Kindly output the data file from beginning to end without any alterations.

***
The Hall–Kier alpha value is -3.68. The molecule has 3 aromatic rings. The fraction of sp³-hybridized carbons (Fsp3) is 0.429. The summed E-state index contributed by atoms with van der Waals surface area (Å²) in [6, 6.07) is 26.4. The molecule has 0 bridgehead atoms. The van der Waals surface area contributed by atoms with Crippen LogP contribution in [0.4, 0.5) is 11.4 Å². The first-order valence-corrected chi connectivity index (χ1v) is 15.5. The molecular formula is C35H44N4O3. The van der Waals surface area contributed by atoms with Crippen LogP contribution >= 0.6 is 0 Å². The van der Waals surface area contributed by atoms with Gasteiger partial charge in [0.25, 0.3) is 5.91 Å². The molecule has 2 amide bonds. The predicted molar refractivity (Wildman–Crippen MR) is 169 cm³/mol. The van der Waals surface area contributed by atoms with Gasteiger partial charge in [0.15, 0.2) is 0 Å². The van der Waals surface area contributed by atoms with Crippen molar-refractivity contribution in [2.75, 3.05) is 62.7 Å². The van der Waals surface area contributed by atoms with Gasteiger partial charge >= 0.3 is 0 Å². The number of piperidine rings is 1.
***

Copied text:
The Hall–Kier alpha value is -3.68. The molecule has 3 aromatic rings. The fraction of sp³-hybridized carbons (Fsp3) is 0.429. The summed E-state index contributed by atoms with van der Waals surface area (Å²) in [6, 6.07) is 26.4. The molecule has 0 bridgehead atoms. The van der Waals surface area contributed by atoms with Crippen LogP contribution in [0.4, 0.5) is 11.4 Å². The first-order valence-corrected chi connectivity index (χ1v) is 15.5. The molecular formula is C35H44N4O3. The van der Waals surface area contributed by atoms with Crippen LogP contribution >= 0.6 is 0 Å². The van der Waals surface area contributed by atoms with Gasteiger partial charge in [0.25, 0.3) is 5.91 Å². The molecule has 2 amide bonds. The predicted molar refractivity (Wildman–Crippen MR) is 169 cm³/mol. The van der Waals surface area contributed by atoms with Gasteiger partial charge in [0.15, 0.2) is 0 Å². The van der Waals surface area contributed by atoms with Crippen molar-refractivity contribution in [2.75, 3.05) is 62.7 Å². The van der Waals surface area contributed by atoms with Gasteiger partial charge >= 0.3 is 0 Å². The number of piperidine rings is 1.